Rooney 'blessing' has England praying for World Cup fitness

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Wayne Rooney's remarkable ascent to the top of English football was confirmed yesterday when Gary Neville said the 19-year-old striker had become the man the players believe can win them the World Cup in Germany next summer and that England were "blessed" to have him.

Wayne Rooney's remarkable ascent to the top of English football was confirmed yesterday when Gary Neville said the 19-year-old striker had become the man the players believe can win them the World Cup in Germany next summer and that England were "blessed" to have him.

After a Rooney-inspired second half that left England 4-0 winners over Northern Ireland on Saturday, Neville said that the influence of the teenager, earning just his 22nd cap, was so vital that it was imperative he was fit next summer. The shift in the balance of the team was made clear by the defender, who reflected the views of the rest of the squad when he described the teenager as the side's "great player".

Neville said: "We've got to make sure he's fit for the World Cup next year. Last year we lost him in the European Championships. And while the absence of one player should never break a team, I'm pretty certain that if he'd have stayed on the pitch it might have been a different story for us.

"That's the fine line that we tread. If you lose your great player - France lose [Thierry] Henry, for example, or Italy lose [Francesco] Totti - then usually it's your form player that wins those tournaments for you.

"So it's a case of making sure that he's available and fit in the games going into the World Cup," continued Neville, who was the most senior player in the England team on Saturday. "There aren't many players who can run with the ball, not just in England but in all of Europe. There are very few who can pick it up in central areas and go past players. He's one of them and we're blessed to have him.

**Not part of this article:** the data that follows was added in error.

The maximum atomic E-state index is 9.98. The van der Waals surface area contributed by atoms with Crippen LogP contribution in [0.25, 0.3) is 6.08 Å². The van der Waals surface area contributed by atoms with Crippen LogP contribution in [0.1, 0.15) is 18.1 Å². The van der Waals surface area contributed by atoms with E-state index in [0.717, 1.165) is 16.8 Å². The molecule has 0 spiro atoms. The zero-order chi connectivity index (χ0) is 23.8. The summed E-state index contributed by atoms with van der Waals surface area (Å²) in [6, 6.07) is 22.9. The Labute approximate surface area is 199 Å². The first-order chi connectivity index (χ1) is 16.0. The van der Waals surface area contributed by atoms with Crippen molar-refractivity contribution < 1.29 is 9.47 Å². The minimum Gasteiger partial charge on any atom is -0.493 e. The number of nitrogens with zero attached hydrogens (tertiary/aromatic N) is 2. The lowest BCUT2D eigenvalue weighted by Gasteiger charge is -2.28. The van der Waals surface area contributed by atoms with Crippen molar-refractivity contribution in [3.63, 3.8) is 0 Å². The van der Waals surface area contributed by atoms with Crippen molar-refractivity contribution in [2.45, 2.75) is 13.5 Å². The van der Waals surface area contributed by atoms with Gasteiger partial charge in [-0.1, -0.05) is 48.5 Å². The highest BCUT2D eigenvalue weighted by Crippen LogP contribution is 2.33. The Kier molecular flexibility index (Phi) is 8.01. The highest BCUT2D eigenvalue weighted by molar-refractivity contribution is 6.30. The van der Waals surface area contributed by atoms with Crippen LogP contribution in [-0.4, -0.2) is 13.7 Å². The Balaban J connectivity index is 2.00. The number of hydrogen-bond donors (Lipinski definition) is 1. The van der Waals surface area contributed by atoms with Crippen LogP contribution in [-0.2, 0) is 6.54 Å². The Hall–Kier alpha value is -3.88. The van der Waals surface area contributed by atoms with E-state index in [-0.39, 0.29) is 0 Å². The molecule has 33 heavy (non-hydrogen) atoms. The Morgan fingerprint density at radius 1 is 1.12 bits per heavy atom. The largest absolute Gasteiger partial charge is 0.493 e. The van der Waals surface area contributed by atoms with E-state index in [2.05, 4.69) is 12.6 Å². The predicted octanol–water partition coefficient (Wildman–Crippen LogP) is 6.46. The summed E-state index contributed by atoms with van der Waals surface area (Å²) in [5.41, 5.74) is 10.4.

"We've got to nurture him and look after him and make sure he's flying next year, hopefully in the World Cup finals."

The recognition that Rooney, who will train with England today at their hotel outside Newcastle, has become the key for his country next summer also came from Northern Ireland's former Manchester United winger Keith Gillespie. The 30-year-old said that, despite a disappointing first half for England, he believed that Sven Goran Eriksson's side had a chance to win the tournament next summer.

Gillespie said: "They could win the World Cup - they are that good. It is a young squad, they don't have that many players over the age of 25 and 26. At times in the second half we were chasing shadows."

David Beckham is expected to be fit to play against Azerbaijan on Wednesday despite a persistent back problem and Eriksson's only other injury concern will be Steven Gerrard, who took a kick to his ankle but should also be ready.

Eriksson acknowledged that his side had lacked width but defended the contribution of Beckham, who looked far from his best and drifted from the right wing into the middle of the pitch. "Yes, there was a bit of frustration but after a while he went wider," the England coach said. "We talked about it on the bench and that's what Steve McClaren went down to ask him to do in the first half. We asked Gary and David to make sure that one of them at least was always wide when we had the ball because then it would be easier to open up Northern Ireland a little bit."

The Northern Ireland manager, Lawrie Sanchez, whose side play away in Poland on Wednesday, said that Rooney had a "God-given talent" that would have to be properly nurtured. "His future is so bright if he looks after himself physically," Sanchez said. "I am sure England will look after Rooney and he is at a big club like United, where I am sure he can touch the sky. He has the capability. Whether he fulfils it or not is down to Rooney's own personal desire to do it."

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